"Fake newspapers" network dismantled in Moldova

VIENNA -- Moldovan police have identified a network of communication specialists, translators and printers who produced and distributed fake newspapers.

Gheorghe Malic, head of the criminal investigation team that worked on the case, identified two Ukrainian communication specialists as the main implementers of the scheme, the Vienna-based regional media organization SEEMO said.

According to Malic, the goal was to manipulate public opinion ahead of local elections planned for 5 June 2011. The police refused to divulge the name of the political party suspected of having designed the scheme. The naming of names, the police said, would occur at the end of the election campaign.

The case came to light two weeks ago when Moldovan households received fake copies of the country´s leading newspapers Ziarul de Garda and Timpul. Although the front page logos and layout were identical to those of Ziarul de Garda and Timpul, the tone and content just didn't seem right. In one case, articles contained attacks on the pro-Western ruling coalition and praised the mayor of Chisinau, country´s capital; another fake copy argued the opposite, criticising the mayor and eulogising the government.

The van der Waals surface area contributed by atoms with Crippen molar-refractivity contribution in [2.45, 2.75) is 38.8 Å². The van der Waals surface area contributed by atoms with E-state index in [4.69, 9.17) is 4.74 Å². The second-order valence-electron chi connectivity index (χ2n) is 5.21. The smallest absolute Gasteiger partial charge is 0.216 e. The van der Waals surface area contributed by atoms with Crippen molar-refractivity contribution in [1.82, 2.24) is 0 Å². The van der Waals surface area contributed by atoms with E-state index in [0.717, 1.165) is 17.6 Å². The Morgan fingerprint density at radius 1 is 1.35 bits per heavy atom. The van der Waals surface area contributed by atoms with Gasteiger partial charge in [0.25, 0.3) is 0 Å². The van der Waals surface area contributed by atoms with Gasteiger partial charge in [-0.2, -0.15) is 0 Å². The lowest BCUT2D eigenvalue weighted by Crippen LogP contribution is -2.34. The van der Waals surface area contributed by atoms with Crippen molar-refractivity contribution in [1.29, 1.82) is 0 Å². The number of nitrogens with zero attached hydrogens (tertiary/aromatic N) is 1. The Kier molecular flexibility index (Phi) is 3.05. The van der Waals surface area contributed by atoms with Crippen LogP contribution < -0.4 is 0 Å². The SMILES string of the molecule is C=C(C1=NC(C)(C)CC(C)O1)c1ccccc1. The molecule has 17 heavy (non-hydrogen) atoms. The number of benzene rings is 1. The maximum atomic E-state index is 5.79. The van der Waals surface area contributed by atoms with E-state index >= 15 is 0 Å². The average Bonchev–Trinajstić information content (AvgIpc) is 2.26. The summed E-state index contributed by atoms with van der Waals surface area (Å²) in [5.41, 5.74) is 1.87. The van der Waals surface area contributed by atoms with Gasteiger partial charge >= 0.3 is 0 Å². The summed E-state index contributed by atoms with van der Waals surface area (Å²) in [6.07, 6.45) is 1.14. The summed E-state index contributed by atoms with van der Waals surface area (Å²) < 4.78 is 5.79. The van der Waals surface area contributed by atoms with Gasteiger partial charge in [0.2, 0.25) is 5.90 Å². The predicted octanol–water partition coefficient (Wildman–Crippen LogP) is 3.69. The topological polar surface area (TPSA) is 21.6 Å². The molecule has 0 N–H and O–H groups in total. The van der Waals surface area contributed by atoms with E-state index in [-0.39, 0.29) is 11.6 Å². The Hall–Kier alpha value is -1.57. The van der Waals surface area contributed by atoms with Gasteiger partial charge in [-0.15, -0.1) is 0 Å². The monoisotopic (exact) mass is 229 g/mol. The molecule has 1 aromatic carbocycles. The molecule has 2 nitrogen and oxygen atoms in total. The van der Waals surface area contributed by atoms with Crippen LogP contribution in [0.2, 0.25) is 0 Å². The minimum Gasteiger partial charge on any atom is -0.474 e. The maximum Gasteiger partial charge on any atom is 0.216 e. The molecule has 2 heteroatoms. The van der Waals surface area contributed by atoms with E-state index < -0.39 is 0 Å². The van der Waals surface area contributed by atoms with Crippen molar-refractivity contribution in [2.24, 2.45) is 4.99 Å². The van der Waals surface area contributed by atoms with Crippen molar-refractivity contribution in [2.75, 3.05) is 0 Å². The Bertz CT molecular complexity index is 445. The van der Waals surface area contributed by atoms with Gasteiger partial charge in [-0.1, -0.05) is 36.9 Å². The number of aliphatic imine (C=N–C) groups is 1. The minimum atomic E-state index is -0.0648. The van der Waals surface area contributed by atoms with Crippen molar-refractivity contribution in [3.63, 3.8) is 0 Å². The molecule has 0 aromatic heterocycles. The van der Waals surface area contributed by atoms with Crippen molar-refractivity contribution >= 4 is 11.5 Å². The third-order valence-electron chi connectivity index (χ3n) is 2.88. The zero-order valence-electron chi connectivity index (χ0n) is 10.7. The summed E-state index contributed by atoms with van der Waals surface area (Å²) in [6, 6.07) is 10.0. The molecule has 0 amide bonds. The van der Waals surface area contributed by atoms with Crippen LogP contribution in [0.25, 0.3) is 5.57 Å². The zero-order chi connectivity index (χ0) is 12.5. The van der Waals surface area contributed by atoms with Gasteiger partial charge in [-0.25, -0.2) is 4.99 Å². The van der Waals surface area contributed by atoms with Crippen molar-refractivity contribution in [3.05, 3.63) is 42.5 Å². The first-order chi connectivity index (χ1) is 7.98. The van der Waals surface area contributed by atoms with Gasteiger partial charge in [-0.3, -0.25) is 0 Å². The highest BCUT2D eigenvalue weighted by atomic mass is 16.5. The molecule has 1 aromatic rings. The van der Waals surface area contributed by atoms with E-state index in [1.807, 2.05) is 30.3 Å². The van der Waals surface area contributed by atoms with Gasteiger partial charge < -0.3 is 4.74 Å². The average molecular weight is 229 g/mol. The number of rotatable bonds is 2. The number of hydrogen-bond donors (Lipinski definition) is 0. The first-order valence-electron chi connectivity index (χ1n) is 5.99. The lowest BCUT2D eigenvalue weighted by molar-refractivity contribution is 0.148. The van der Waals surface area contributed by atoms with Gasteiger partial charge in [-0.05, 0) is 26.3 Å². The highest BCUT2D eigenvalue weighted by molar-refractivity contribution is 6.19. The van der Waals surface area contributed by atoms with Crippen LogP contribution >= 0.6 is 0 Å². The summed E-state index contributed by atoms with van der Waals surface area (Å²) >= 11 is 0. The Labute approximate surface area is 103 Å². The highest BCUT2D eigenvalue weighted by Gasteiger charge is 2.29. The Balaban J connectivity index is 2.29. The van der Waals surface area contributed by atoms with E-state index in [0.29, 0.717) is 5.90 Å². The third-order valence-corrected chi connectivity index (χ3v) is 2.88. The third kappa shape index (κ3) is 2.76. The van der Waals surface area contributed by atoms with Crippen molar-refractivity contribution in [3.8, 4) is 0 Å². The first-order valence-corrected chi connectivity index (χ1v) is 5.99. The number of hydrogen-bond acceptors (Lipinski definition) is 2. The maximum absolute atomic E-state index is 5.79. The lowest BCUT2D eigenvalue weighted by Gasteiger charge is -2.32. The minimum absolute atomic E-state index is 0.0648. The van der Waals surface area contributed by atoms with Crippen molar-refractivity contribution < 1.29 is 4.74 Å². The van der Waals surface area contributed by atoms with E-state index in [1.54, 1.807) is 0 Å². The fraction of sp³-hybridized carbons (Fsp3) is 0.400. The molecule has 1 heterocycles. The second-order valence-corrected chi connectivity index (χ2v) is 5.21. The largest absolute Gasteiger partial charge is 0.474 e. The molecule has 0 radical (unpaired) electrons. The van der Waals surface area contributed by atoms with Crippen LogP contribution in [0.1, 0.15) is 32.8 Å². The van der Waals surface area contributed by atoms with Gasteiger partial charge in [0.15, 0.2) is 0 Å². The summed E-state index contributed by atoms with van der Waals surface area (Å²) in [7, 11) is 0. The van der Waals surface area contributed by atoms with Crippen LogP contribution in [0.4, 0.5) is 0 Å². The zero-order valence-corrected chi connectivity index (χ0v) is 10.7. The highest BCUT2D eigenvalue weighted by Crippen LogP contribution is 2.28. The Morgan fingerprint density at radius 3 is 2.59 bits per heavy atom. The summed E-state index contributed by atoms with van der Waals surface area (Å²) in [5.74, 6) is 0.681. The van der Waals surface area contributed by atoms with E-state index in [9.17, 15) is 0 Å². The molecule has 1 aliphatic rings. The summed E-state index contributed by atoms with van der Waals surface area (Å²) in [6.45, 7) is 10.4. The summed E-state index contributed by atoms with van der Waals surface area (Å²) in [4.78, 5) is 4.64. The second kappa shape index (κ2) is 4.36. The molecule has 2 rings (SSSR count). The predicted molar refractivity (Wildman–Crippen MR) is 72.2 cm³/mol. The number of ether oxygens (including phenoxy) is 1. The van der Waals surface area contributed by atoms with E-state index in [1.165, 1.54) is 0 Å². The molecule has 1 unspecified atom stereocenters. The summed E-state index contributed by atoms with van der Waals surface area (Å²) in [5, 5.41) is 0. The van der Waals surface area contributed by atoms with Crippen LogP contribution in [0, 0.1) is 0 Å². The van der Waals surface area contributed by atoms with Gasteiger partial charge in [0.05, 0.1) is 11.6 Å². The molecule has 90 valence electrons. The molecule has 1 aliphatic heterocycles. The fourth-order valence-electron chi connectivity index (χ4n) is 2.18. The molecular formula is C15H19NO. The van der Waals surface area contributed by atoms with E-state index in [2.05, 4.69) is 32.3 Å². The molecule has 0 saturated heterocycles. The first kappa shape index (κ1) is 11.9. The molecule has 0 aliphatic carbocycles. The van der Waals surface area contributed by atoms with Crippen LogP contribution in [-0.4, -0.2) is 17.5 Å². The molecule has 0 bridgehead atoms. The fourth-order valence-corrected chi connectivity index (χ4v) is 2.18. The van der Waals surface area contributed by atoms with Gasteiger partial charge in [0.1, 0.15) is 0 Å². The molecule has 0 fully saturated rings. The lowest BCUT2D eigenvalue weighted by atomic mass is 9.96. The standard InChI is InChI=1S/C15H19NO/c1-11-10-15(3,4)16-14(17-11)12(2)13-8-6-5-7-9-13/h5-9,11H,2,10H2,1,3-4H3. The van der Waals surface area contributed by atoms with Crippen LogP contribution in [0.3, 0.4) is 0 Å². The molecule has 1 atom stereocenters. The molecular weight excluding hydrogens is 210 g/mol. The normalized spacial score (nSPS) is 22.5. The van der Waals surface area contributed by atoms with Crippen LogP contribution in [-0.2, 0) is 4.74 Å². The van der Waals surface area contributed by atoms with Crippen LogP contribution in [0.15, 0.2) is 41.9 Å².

"It would be like a comedy if it were not serious," said Alina Radu, director of Ziarul de Garda, in a conversation with SEEMO. "Initially, we thought it might be a joke but we soon realized that it was serious," she added. When the second fake paper was produced and distributed, the issue became public. Radu feared that the next step might be to use journalists' bylines for articles they had not written. Her concern appeared to have been well-founded: when police entered an apartment in Chisinau rented by the two Ukrainian communication specialists, they discovered another, ready-to-distribute fake issue of Ziarul de Garda including a fake editorial signed by Alina Radu.

Radu is urging the police to reveal the name of the political party allegedly behind the sophisticated campaign - which has damaged the media.

SEEMO Secretary General Oliver Vujoviś said: "The Moldovan police must reveal the names of those who allegedly used fake newspapers, thereby violating copyright, to strike political points. In protecting their names, the police appear to be more interested in protecting politicians than the media."